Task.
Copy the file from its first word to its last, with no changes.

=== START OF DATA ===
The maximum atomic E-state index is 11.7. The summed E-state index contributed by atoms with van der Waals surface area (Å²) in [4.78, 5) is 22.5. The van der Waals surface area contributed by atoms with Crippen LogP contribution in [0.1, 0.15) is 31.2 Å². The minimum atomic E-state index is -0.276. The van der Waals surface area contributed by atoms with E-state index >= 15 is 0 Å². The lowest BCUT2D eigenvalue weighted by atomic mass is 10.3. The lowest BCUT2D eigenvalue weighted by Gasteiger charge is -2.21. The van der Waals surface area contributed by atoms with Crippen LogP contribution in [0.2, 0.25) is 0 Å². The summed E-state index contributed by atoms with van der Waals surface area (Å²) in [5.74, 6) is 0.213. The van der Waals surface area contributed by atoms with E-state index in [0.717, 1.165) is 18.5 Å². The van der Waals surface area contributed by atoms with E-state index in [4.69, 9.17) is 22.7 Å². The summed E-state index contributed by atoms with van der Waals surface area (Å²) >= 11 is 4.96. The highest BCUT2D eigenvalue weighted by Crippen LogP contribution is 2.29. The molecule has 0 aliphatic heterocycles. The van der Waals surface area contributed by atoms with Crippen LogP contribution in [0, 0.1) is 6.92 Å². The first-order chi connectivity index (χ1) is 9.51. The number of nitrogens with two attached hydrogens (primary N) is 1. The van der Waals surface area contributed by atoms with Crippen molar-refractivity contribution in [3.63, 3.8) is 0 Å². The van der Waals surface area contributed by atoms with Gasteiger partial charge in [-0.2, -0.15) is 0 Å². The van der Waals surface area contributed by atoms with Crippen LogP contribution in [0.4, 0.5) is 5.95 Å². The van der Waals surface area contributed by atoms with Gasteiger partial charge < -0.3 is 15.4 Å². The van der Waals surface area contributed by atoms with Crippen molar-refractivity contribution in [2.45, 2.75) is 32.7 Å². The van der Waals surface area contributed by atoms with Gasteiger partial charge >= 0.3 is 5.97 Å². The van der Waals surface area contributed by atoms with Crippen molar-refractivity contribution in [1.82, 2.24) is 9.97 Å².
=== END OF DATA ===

The maximum atomic E-state index is 11.7. The summed E-state index contributed by atoms with van der Waals surface area (Å²) in [4.78, 5) is 22.5. The van der Waals surface area contributed by atoms with Crippen LogP contribution in [0.1, 0.15) is 31.2 Å². The minimum atomic E-state index is -0.276. The van der Waals surface area contributed by atoms with E-state index >= 15 is 0 Å². The lowest BCUT2D eigenvalue weighted by atomic mass is 10.3. The lowest BCUT2D eigenvalue weighted by Gasteiger charge is -2.21. The van der Waals surface area contributed by atoms with Crippen LogP contribution in [0.2, 0.25) is 0 Å². The summed E-state index contributed by atoms with van der Waals surface area (Å²) in [5.74, 6) is 0.213. The van der Waals surface area contributed by atoms with E-state index in [0.717, 1.165) is 18.5 Å². The van der Waals surface area contributed by atoms with E-state index in [4.69, 9.17) is 22.7 Å². The summed E-state index contributed by atoms with van der Waals surface area (Å²) >= 11 is 4.96. The highest BCUT2D eigenvalue weighted by Crippen LogP contribution is 2.29. The molecule has 0 aliphatic heterocycles. The van der Waals surface area contributed by atoms with Crippen LogP contribution in [0, 0.1) is 6.92 Å². The first-order chi connectivity index (χ1) is 9.51. The number of nitrogens with two attached hydrogens (primary N) is 1. The van der Waals surface area contributed by atoms with Crippen molar-refractivity contribution in [3.63, 3.8) is 0 Å². The van der Waals surface area contributed by atoms with Gasteiger partial charge in [-0.2, -0.15) is 0 Å². The van der Waals surface area contributed by atoms with Crippen LogP contribution in [0.4, 0.5) is 5.95 Å². The van der Waals surface area contributed by atoms with Gasteiger partial charge < -0.3 is 15.4 Å². The van der Waals surface area contributed by atoms with Crippen molar-refractivity contribution in [2.45, 2.75) is 32.7 Å². The van der Waals surface area contributed by atoms with Gasteiger partial charge >= 0.3 is 5.97 Å². The van der Waals surface area contributed by atoms with Crippen molar-refractivity contribution in [1.82, 2.24) is 9.97 Å².